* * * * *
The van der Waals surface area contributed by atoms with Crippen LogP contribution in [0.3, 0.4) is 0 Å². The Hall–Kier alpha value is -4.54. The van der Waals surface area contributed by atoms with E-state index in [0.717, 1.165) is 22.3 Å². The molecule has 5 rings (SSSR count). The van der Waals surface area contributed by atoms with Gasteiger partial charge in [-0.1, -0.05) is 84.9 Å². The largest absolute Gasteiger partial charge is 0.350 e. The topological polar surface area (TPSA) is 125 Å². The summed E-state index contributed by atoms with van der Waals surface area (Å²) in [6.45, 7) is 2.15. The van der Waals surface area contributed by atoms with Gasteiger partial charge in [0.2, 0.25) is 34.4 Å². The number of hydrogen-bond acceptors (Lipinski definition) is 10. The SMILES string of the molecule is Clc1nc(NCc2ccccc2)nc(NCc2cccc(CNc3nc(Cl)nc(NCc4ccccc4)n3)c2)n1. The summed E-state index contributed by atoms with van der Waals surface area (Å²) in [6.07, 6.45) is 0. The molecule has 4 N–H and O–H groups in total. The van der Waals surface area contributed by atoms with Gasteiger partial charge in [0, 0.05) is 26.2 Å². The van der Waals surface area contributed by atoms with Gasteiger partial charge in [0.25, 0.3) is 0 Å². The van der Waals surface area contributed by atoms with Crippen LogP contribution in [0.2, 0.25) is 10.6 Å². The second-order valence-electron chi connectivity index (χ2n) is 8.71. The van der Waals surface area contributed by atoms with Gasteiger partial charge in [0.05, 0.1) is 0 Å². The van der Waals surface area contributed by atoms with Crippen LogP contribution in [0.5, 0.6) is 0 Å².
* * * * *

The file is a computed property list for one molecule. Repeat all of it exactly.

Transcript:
The van der Waals surface area contributed by atoms with Crippen LogP contribution in [0.3, 0.4) is 0 Å². The Hall–Kier alpha value is -4.54. The van der Waals surface area contributed by atoms with E-state index in [0.717, 1.165) is 22.3 Å². The molecule has 5 rings (SSSR count). The van der Waals surface area contributed by atoms with Gasteiger partial charge in [-0.1, -0.05) is 84.9 Å². The largest absolute Gasteiger partial charge is 0.350 e. The topological polar surface area (TPSA) is 125 Å². The summed E-state index contributed by atoms with van der Waals surface area (Å²) in [6.45, 7) is 2.15. The van der Waals surface area contributed by atoms with Gasteiger partial charge in [0.2, 0.25) is 34.4 Å². The number of hydrogen-bond acceptors (Lipinski definition) is 10. The SMILES string of the molecule is Clc1nc(NCc2ccccc2)nc(NCc2cccc(CNc3nc(Cl)nc(NCc4ccccc4)n3)c2)n1. The summed E-state index contributed by atoms with van der Waals surface area (Å²) in [6.07, 6.45) is 0. The molecule has 4 N–H and O–H groups in total. The van der Waals surface area contributed by atoms with Gasteiger partial charge in [0, 0.05) is 26.2 Å². The van der Waals surface area contributed by atoms with Gasteiger partial charge in [0.25, 0.3) is 0 Å². The van der Waals surface area contributed by atoms with Crippen LogP contribution in [0.2, 0.25) is 10.6 Å². The second-order valence-electron chi connectivity index (χ2n) is 8.71. The van der Waals surface area contributed by atoms with Gasteiger partial charge in [0.05, 0.1) is 0 Å². The van der Waals surface area contributed by atoms with Crippen LogP contribution in [0.5, 0.6) is 0 Å².